The sub does not need a main breaker.
  • CariboocootCariboocoot Banned Posts: 17,615 ✭✭
    Re: How big a system can you back feed to a breaker?

    Ultimately whatever plan you come up with has to pass local inspection, so the AHJ is the final word on whether or not you can do this. Sometimes they do not agree with NEC and sometimes engineers do not agree with NEC.

    So we can tell you how it should be from an engineering and code POV, but ... we don't any of us get to stamp "APPROVED" on the plan. :roll:
  • NeedMoreSolarNeedMoreSolar Registered Users Posts: 23
    Re: How big a system can you back feed to a breaker?
    ggunn wrote: »
    That's not necessarily true. You figure your individual backfed breakers as the next standard size up from 125% of the maximum output current of a single inverter and the breaker in the main as the next standard size up from 125% of the summed maximum output current of all the inverters. Where those calculated maximum maximum currents fall in the array of standard sizes may or may not make the breaker in the main larger than the sum of the breakers in the sub.

    The sub does not need a main breaker.

    Each breaker in the upgraded system (sub panel)
    1.) 15 amp breaker has 10 panels 9 amps
    2.) 15 amp breaker has 10 panels 9 amps
    3.) 20 amp breaker has 15 panels 13.5 amps
    4.) 20 amp breaker has 15 panels 13.5 amps
    This would come to 70 amps adding all the breaker but the actual amps it will be handling are 45 amps.
    1.25 X 45= 56.25
    I would need a 70 amp back feed breaker in the main service load center.
  • NeedMoreSolarNeedMoreSolar Registered Users Posts: 23
    Re: How big a system can you back feed to a breaker?
    Ultimately whatever plan you come up with has to pass local inspection, so the AHJ is the final word on whether or not you can do this. Sometimes they do not agree with NEC and sometimes engineers do not agree with NEC.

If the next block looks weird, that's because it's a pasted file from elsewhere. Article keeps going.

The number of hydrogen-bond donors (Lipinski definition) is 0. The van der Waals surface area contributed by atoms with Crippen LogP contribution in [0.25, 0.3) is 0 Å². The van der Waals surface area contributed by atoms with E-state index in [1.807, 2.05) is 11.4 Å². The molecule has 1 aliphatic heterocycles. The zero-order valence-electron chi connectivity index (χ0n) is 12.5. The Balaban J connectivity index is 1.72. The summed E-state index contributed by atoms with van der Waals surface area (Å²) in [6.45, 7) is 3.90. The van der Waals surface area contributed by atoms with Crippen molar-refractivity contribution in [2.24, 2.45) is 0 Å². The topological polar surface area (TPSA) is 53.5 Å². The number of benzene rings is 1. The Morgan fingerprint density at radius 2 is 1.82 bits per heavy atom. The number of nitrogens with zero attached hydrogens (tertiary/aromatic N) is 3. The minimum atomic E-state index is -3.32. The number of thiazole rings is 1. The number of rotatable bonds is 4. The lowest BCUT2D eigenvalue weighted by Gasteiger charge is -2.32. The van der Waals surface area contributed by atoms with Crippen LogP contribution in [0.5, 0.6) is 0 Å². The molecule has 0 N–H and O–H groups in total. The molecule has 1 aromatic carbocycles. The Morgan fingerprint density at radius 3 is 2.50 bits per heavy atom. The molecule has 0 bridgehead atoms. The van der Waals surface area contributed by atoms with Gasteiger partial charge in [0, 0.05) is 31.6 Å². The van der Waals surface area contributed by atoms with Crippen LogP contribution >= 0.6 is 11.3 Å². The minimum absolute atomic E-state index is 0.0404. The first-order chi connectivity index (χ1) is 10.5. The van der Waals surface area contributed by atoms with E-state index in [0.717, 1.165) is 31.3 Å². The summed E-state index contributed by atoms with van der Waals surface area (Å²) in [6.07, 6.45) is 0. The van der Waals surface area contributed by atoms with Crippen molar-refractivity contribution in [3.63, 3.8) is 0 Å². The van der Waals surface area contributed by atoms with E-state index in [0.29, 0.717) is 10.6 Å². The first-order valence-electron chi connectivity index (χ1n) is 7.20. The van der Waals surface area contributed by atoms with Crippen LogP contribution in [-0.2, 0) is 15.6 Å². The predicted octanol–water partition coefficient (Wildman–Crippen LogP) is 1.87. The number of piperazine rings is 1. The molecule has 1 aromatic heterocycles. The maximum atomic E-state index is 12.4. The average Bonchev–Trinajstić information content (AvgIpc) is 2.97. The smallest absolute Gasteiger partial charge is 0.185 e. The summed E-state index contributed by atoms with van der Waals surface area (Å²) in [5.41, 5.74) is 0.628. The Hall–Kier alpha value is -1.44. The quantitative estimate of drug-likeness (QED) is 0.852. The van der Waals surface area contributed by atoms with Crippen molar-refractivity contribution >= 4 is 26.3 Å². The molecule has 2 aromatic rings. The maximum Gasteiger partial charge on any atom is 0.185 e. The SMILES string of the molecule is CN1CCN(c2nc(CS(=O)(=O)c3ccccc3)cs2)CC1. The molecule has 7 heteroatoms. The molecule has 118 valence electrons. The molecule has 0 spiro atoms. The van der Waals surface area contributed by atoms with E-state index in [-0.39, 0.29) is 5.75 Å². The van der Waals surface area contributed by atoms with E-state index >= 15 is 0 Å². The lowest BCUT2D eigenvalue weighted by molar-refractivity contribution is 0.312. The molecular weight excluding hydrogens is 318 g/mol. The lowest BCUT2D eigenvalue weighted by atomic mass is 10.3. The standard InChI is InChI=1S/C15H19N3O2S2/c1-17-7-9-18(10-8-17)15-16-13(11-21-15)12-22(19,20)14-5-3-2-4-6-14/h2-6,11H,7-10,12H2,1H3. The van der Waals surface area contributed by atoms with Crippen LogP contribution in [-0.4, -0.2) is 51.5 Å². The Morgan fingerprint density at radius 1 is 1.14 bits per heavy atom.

So we can tell you how it should be from an engineering and code POV, but ... we don't any of us get to stamp "APPROVED" on the plan. :roll:

    Thanks for all the input! I have read lot of code and NEC requirements but I am a home owner so getting advice from people have more experience is very valuable.

    We live in a very small place and they want to make sure it is safe and not just dot I’s and cross the T’s.
    I just want it to be safe also.
  • CariboocootCariboocoot Banned Posts: 17,615 ✭✭
    Re: How big a system can you back feed to a breaker?

    Safe is easy. Code compliant is difficult. :p

    If the conductors are sized to handle the maximum current and the OCPD sized according to the wire, it's safe.

    But you have multiple GTI's tied in on separate breakers, which means the current becomes cumulative and has to be accounted for at every step. Normally one GTI will have one breaker on it and that suffices for OCP and disconnect. Here you've got multiple breakers which code will no doubt demand a separate disconnect acting on all.

    The panels do not actually relate to the current issue. A panel can be 25 Watts @ 12 Volts or 250 Watts @ 30 Volts. It is the AC output from the GTI's that is at issue. If you have a 5 kW inverter with only 1 kW of panels on it the output wiring and breaker has to be sized according to the inverter's 5kW rating, regardless of how much power it actually produces.
  • NeedMoreSolarNeedMoreSolar Registered Users Posts: 23
    Re: How big a system can you back feed to a breaker?

    Enphase micro inverters are .9 amps for each micro inverter. That is where I have been saying panels really I should say micro inverter.
    Yes this all feeds back to a disconnect switch then goes to my main panel.
  • CariboocootCariboocoot Banned Posts: 17,615 ✭✭
    Re: How big a system can you back feed to a breaker?